Ditto with bicycle touring or any choice of adventure! I mean I could get killed, and people die every summer climbing 14ers in Colorado. Still, I climb. I fear nothing that could happen on the road because I refuse to live in fear. Sure, a car or truck could run me over. They’d have to be half -blind to miss my flapping flags and colors, but it’s possible. But to live life fully, a person must risk or perish into commonality. It’s true that my accomplishments mean only something to me. When I die, all my memories vanish into my ashes. But you better believe that I will carry a big grin on my face into that final eternal adventure. I lived with significant bravery in order to enjoy a noteworthy life—as defined by me alone.
I like wise men and women speaking up about enjoying the guts and gumption to live a vital and vibrant life as they define it: “You're alive. Do something. The directive in life, the moral imperative was so uncomplicated. It could be expressed in single words, not complete sentences. It sounded like this: Look. Listen. Choose. Act.” Barbara Hall (born 1961)
(Two retired folks cycling across the United States.)
In the morning, we cooked oatmeal garnished with raisins, walnuts and banana slices. With a bit of melancholy, I realized that this would be the last day of this adventure. Robert on the other hand, ending his first “big” adventure at 33, would enjoy many more in his lifetime. Not that I don’t possess another 15 or more years of adventuring in my body! By keeping my frame in top condition, it could well serve me like the 78 year old named Bob from Sacramento, California who toured for three years around the world. His wife, Sarah, at 74, inspired everyone who ever rode a bike.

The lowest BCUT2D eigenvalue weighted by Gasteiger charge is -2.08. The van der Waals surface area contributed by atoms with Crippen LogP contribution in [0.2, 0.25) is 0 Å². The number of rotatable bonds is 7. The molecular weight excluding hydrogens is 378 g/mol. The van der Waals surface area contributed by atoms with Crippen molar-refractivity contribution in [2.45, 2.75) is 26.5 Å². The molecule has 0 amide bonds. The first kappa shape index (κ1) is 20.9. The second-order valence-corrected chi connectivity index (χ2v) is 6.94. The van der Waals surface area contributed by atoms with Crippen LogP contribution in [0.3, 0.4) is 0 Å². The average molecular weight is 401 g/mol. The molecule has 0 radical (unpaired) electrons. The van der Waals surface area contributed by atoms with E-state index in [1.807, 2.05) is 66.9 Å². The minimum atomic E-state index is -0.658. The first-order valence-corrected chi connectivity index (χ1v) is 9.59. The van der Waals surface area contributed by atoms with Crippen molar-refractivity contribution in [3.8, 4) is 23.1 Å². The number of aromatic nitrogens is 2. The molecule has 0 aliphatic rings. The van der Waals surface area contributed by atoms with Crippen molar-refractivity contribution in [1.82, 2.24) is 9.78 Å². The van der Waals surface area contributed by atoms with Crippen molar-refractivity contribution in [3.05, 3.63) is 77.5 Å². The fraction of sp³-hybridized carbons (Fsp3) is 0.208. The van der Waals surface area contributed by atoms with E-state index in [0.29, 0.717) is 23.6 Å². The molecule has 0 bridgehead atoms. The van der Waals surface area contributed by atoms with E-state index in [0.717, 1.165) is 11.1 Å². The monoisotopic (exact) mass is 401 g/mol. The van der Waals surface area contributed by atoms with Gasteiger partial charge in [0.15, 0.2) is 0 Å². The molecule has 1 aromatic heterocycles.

At the same time, adventures for someone my age bring a different perspective from those of young men. An adventure means more when you’re over 60. You treasure each pedal stroke more, each sunset, each meal, each experience and each friend along the way. I cried like a baby when I parted ways with Dave and Gerry. To tell you the truth, I will cry when I part ways with Robert. Such a fine young man!
But for now, I am packing Condor with the meticulous care that makes him and me safe for the ride. I secure all the bungee cords. I place everything correctly in the packs. I check for the screws to be tight on the racks, fenders and Aero Bar, chain to be oiled, spokes to be toned, air pressure and tires to be free of thorns. I check my camera and video. I look back on my camp spot to make sure everything found its way into my panniers. I always zip-up what I un-zip. I close what I open. Riding a bicycle for thousands of miles demands a daily ritual that follows methodical procedures. If you want to arrive at your destination, it’s the little things that count most of all.
“You ready to go?” said Robert.
“Let me fill up my water bottles,” I said.
“Oh, thanks for reminding me,” said Robert, as he grabbed to bottles and headed for the spigot.
(Riding out of the park along the “Going to the Sun Road.”)
Within minutes, we cruised along St. Mary’s Lake heading east out of the park. Looking back, the majesty of the wilderness remained in our minds. We knew where that road led to and we knew what magic it shared for anyone who followed it to Logan’s Pass.
We passed out of the park and onto Route 89 which allowed us a beautiful journey along Lower St. Mary’s Lake. We pedaled along eternal beauty, tranquility and Mother Nature’s finest. A couple of moose greeted us on their morning foraging.
(Moose along the route.)
“Count your lucky stars,” I said to Robert.
“Just clicking away,” he said.